We forget the Pakistani army’s objective is to bolster the raison d’être of their dominance in supposedly-democratic Pakistan, by keeping the relationship with India simmering. While that was the original fountainhead of this hydra created by Zia-ul-Haq, it soon spun out of their control as the Pakistani military realised painfully after the Peshawar carnage. Given that the ogre can’t be put back into the bottle, under intense US and internal pressures, the Pakistani military has no option but to channel this toxic capacity towards India in some form or another.

Secondly, while we may be obsessed with preventing another 26/11 type of attack, from the ISI’s perspective, there is no need for a second attack. This is not an annual exercise, it’s a single ‘dose’ which ensures the wastage of scarce resources by India for decades to come. Every new battalion created removes 800 productive Indians from economically-contributing professions like teachers, doctors, mechanics or entrepreneurship to economically-draining security apparatuses. Every time an NSG hub is created, some schools and hospitals can’t be built. Every cup of coffee we pay for has a ‘security surcharge’ added to it. Every minute a citizen spends being frisked for security is a productive minute that has been lost forever. Every volatility in the environment vaporises investments.

A terror attack is like throwing sand into the machinery of a developing nation, diverting scarce resources from where they are needed to where they do little good. If our adversary is able to cause us to lose billions of dollars in terms of value, time, mindshare, opportunities and velocity with a minuscule investment, he continues to win in perpetuity.

Lastly, the fight against terrorism is not just a battle against terrorists. It is an introspective conflict between our thinking of the past and the paradigm shifts needed to address the future. It’s a battle of change management in doctrines and the courage that a nation needs to admit that we can’t keep fighting future wars with past strategies. It needs the critical mass to overcome the vested interests of status quoists. Simply put, it is a battle between short-term interests of a few against the long-term interests of all.

When the average terrorist is in his early 20s, how can intelligence agencies with an average age of 50 plus keep up with them? When our police is increasingly politicised, how can we expect them to be professional? When our procurement processes are designed to deliver in years, how can we respond with the agility needed in the volatile, uncertain, complex and ambiguous world? When political parties condone the use of violence and fear to further their agendas in a democracy, how can we claim moral superiority over elements who resort to terror to attain their objectives?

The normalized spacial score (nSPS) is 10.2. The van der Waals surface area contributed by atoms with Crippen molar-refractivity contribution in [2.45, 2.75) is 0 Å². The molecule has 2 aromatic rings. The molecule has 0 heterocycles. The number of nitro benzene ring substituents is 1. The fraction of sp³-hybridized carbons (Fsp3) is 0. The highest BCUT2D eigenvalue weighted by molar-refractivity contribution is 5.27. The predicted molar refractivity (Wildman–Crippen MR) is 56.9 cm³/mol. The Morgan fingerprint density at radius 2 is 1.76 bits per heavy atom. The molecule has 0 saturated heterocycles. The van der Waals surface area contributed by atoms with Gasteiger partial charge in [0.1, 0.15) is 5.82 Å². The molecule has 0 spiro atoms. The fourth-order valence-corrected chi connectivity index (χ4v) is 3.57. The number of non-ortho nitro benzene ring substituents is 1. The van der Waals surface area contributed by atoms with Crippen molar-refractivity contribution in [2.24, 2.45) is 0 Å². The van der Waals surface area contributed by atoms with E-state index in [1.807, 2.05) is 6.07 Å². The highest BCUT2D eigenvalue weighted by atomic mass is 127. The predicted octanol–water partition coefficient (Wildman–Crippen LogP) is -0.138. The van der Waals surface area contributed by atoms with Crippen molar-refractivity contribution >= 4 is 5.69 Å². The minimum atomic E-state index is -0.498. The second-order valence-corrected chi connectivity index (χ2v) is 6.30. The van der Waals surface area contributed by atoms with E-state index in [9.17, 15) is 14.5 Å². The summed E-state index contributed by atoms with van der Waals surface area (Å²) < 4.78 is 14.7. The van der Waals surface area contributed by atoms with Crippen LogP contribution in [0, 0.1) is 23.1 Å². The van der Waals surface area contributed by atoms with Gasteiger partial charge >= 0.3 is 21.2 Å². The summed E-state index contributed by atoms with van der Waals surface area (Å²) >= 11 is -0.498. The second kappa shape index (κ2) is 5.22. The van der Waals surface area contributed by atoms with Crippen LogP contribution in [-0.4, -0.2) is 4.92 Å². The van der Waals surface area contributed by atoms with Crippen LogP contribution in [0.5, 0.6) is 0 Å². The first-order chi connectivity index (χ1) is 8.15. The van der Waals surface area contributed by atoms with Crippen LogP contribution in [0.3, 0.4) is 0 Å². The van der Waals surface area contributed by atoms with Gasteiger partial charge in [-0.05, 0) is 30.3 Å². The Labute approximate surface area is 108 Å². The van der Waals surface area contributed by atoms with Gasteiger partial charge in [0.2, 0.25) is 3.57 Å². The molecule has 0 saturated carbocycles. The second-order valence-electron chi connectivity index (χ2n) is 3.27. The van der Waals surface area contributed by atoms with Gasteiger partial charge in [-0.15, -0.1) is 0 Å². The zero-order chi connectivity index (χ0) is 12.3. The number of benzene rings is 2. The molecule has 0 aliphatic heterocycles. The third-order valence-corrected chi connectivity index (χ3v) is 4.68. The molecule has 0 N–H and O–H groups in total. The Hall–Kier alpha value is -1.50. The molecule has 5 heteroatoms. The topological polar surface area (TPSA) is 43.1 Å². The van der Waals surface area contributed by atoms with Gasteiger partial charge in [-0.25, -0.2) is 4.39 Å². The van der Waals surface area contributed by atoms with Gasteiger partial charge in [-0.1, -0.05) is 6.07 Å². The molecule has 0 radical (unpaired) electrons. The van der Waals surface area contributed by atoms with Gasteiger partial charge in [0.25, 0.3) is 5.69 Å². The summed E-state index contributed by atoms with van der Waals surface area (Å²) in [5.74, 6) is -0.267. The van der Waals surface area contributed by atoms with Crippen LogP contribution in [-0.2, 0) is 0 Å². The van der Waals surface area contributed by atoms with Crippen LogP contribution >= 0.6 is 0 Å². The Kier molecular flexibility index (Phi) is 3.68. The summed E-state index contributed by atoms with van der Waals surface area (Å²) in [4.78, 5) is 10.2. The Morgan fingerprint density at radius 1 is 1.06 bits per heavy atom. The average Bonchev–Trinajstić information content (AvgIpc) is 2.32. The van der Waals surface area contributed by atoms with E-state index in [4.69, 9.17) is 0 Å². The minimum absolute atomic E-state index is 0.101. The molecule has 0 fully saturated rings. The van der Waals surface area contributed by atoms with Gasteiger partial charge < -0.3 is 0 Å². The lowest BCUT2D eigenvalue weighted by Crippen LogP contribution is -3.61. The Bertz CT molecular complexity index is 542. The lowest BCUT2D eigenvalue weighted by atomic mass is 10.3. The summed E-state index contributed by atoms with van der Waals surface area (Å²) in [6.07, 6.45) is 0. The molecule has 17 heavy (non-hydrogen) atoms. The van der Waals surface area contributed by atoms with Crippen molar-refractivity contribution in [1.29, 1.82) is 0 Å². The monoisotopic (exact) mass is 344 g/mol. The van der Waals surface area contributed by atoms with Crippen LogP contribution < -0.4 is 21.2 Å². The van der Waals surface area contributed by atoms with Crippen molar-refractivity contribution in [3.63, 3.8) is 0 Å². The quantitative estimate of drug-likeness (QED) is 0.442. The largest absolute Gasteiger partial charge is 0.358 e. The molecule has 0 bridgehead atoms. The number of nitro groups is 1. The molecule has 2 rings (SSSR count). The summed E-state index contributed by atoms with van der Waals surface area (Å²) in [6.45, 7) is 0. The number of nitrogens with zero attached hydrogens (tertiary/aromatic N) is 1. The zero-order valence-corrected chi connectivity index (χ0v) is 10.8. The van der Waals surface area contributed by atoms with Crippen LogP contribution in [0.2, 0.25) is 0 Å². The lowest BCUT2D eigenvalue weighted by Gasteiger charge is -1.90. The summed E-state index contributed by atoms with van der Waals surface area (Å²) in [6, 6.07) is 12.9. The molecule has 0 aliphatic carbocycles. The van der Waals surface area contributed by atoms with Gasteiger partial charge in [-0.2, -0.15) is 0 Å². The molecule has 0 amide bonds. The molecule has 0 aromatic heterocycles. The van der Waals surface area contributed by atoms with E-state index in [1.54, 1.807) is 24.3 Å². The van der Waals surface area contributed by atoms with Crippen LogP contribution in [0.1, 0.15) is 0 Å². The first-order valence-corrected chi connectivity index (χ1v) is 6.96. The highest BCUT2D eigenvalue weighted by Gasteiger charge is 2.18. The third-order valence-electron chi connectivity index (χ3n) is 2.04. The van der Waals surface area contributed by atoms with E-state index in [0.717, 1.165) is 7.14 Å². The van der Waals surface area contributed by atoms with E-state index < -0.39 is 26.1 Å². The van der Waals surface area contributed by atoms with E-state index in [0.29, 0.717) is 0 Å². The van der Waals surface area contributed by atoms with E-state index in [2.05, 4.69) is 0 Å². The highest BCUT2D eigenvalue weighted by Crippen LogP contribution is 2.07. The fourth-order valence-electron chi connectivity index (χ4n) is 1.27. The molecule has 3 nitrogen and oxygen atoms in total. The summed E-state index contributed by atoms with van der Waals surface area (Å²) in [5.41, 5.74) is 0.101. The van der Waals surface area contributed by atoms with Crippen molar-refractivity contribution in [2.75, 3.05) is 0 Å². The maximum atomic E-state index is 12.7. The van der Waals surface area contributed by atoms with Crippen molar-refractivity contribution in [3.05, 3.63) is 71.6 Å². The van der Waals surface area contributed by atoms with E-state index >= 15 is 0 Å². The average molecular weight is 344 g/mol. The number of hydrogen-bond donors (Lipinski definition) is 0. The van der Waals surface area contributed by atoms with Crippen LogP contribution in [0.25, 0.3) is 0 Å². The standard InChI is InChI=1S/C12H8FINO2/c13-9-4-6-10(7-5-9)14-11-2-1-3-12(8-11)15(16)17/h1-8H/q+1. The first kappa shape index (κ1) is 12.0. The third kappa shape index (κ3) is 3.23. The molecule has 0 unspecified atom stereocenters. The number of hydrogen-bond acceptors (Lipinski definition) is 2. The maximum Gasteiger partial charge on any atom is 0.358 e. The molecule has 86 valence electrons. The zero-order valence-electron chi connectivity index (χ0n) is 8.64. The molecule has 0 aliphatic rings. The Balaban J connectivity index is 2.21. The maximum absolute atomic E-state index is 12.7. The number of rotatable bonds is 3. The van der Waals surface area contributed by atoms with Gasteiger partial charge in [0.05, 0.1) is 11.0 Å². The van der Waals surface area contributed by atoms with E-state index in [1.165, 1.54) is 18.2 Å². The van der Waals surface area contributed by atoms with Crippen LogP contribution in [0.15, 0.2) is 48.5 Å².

Our apparatuses have begun to resemble quaint Lutyens bungalows with picturesque facades, vintage furniture and bakelite switches that power old-fashioned fans and rococo lights. They look pretty and reminiscent of past glory. But when that circuitry is loaded with modern devices like fridges, air conditioners, geysers and washing machines, the antiquated copper wiring collapses. Shunts and patchwork can only hold it together for so long. At some point, the entire wiring has to be ripped open and replaced with ‘intelligence-led, technology-driven’ and accountable systems.

A decade after 26/11, we can choose to lament the lack of progress – which is the usual fare for such ‘anniversaries’ – or we can appreciate the sense of urgency of the collapsing circuitry. There is no need to enumerate the solutions here. Countless studies, committee reports and professional recommendations have already done that. The distance we need to cover is not from ignorance to ideation; it is from ideation to implementation. Our leaders periodically proclaim zero tolerance for terrorism. But how can we have zero tolerance for terrorism in an environment which is tolerant of every other crime?
Raghu Raman is the founding CEO of NATGRID. He tweets @captraman. Views expressed are personal.

Published in arragement with The Wire.

First Published: Sun, November 26 2017. 10:29 IST